Smart Contracts are a central component to next-generation blockchain platforms.
Blockchain technology is much broader than just bitcoin. The sustained levels of robust security achieved by public cryptocurrencies have demonstrated to the world that this new wave of blockchain technologies can provide efficiencies and intangible technological benefits very similar to what the internet has done. However, blockchains are a very powerful technology, capable of performing complex operations, capable of understanding much more than just how many bitcoins you have currently have in your digital wallet. This is where the idea of smart contracts come in. Smart contracts are already becoming a cornerstone for enterprise blockchain applications and will likely become one of the pillars of blockchain technology. Below we explore what a smart contract is, how it works, and how it is being used.
Smart contract is a term used to describe computer program code that is capable of facilitating, executing, and enforcing the negotiation or performance of an agreement (i.e. contract) using blockchain technology. The entire process is automated can act as a complement, or substitute, for legal contracts, where the terms of the smart contract are recorded in a computer language as a set of instructions.
Smart contracts provide a viable method of issuing tracking ownership of unique digital representations of value, which we call money.
Smart contracts (also called self-executing contracts, blockchain contracts, or digital contracts) are simply computer programs that act as agreements where the terms of the agreement can be preprogrammed with the ability to self-execute and self-enforce itself. The main goal of a smart contract is to enable two anonymous parties to trade and do business with each other, usually over the internet, without the need for a middleman. The origin and history of smart contracts is much older than bitcoin and dates back to the 1990’s.The term ‘smart contract’ was first coined in 1993 by one of bitcoin's alleged creators, Nick Szabo, and referred to self-automated computer programs that can carry out the terms of any contract.
The future of contracts will likely be a hybrid paper-plus-code model where contracts are verified for authenticity via blockchain, but paper backups are also be filed for the purposes of traditional recourse.
Traditional physical contracts, such as those created by legal professionals today, contain legal language on a vast amounts of printed documents and heavily rely on third parties for enforcement. This type of enforcement is not only very time consuming, but also very ambiguous. If things go astray, contract parties often must rely on the public judicial system to remedy the situation, which can be very costly and time consuming.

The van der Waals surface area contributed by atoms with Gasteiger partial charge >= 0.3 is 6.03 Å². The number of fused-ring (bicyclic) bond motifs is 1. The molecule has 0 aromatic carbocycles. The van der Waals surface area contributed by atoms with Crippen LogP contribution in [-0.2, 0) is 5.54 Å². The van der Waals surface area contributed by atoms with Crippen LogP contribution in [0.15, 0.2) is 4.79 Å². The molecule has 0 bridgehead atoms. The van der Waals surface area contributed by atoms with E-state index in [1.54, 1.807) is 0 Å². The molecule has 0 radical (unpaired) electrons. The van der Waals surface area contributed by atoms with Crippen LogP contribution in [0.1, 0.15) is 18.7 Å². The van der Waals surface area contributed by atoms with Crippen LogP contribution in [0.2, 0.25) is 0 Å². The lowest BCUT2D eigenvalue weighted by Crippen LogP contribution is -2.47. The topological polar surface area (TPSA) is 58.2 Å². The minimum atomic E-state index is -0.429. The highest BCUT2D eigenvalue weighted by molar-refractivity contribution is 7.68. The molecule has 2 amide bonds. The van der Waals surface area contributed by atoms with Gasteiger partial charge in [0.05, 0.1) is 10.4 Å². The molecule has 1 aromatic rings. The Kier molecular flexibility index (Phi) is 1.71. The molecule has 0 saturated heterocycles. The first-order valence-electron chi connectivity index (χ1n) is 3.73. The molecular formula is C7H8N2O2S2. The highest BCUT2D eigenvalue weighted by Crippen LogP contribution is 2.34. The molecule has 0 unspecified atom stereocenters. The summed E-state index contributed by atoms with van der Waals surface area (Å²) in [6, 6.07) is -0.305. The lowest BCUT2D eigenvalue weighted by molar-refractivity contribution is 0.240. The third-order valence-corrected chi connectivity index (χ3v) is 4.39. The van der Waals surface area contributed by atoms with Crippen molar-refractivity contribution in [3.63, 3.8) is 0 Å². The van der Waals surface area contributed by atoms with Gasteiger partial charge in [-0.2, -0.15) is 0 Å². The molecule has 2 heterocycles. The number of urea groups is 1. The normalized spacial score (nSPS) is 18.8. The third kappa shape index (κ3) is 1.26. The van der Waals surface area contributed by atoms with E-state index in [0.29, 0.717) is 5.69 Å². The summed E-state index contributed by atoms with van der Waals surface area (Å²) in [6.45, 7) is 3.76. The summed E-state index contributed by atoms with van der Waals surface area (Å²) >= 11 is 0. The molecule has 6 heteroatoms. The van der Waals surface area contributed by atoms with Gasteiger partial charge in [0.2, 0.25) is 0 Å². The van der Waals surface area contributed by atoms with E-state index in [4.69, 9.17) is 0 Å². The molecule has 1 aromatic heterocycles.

Smart contracts, often created by computer programmers through the help of smart contract development tools, are entirely digital and written using programming code languages such as C++, Go, Python, Java. This code defines the rules and consequences in the same way that a traditional legal document would, stating the obligations, benefits and penalties which may be due to either party in various different circumstances. This code can then be automatically executed by a distributed ledger system.
In order to understand how smart contracts work, it is important to first make the distinction between the smart contract code and how/what that code is being applied to. As explained in the article “Making Sense of Blockchain Smart Contracts” by Josh Stark of Ledger Labs, a smart contract can be broken down into two separate components:
We explain the general steps as to how a smart contract would work on a distributed ledger:
Blockchain smart contract technology can provide singnificant transparency improvements to the music industry.
There are countless practical use cases where blockchain technology is being applied to achieve significant benefits. While smart contracts are used in most of these applications, the industry where blockchain smart contract technology can provide the most benefit is in the music industry.
In the music industry, either the musicians themselves or a record label own the rights to the music put out. As such, those rights entitle them to receive residual payments every time the music is used for commercial purposes. The issue with this system is knowing who owns these music rights and ensuring that payments are being distributed to the proper parties (and, at the next level down, which performers, songwriters and producers) in addition to what their split of the royalties are.
Enter the world of blockchain smart contracts for the music industry. In this case, a public blockchain could keep track of ownership rights. These rights could be publicly accessible to all, and because public blockchains are append-only (i.e. add only) databases, we know that this information has not been altered. Furthermore, the transfer of royalty payments could be real time and the smart contract could ensure that each time a payment is generated for a given work, the money would be automatically split according to the set terms, and each party’s account would instantly reflect the additional revenue.